Note: This 11-digit budget account identification code represents the account which funds a particular program.
This code should be consistent with the code given for the program area as specified in Appendix III of the Budget of the United States Government.
Examples of funded projects...
About this section
This section indicates the different types of projects which have been funded in the past. Only projects funded under Project Grants or Direct Payments for Specified Use should be listed here. The examples give potential applicants an idea of the types of projects that may be accepted for funding. The agency should list at least five examples of the most recently funded projects.
Fiscal year 2001, average monthly participation was 83,664 women, infants, and children, and 323,418 senior persons. The state of Washington was added to the program in FY 2001.
Criteria for selecting proposals...
Length and Time Phasing of Assistance
Commodities are made available on an ongoing basis. Cash assistance is released quarterly each fiscal year by the electronic transfer system to the Department of the Treasury. State agencies may withdraw funds only as needed.
Formula and Matching Requirements
Commodities: Public Law 93-86, as amended requires USDA to reimburse State and local agencies for administrative expenses equal to but not to exceed 20 percent of the annual program appropriation. Public Law 93-86, as amended, makes available up to 20 percent of CSFP food funds carried over from the previous fiscal year to State and local agencies for administrative expenses. There are no Federal matching requirements.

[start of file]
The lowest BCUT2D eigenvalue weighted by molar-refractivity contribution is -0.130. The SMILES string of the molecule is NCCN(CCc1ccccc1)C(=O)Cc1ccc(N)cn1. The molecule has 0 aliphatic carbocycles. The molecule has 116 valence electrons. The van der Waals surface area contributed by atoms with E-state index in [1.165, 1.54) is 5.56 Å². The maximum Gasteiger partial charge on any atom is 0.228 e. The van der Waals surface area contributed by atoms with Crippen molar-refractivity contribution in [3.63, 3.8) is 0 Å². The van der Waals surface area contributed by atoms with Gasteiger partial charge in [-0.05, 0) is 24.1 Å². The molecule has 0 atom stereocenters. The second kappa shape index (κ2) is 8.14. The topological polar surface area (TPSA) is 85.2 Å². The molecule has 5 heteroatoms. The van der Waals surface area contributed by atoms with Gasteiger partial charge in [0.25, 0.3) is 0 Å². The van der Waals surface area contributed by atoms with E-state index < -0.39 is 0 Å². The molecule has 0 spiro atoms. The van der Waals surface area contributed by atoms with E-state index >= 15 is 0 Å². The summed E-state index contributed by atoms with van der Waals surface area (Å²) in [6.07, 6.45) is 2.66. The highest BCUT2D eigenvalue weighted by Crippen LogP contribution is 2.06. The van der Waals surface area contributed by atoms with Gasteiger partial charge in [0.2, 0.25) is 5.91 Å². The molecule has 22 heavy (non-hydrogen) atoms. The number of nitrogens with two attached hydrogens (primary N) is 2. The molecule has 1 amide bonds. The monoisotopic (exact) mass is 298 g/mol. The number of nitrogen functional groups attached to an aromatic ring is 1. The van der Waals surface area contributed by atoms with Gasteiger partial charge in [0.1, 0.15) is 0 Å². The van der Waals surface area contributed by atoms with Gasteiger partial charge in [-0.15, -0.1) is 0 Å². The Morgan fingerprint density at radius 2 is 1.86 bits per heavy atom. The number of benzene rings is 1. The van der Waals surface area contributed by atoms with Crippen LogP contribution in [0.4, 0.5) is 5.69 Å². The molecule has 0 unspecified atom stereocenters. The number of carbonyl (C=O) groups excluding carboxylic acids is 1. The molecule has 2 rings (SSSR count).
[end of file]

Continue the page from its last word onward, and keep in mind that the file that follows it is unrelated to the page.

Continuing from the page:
A formula may be based on population, per capita income, and other statistical factors. Applicants are informed whether there are any matching requirements to be met when participating in the cost of a project. In general, the matching share represents that portion of the project costs not borne by the Federal government. Attachment F of OMB Circular No. A-102 (Office of Management and Budget) sets forth the criteria and procedures for the evaluation of matching share requirements which may be cash or in-kind contributions made by State and local governments or other agencies, institutions, private organizations, or individuals to satisfy matching requirements of Federal grants or loans.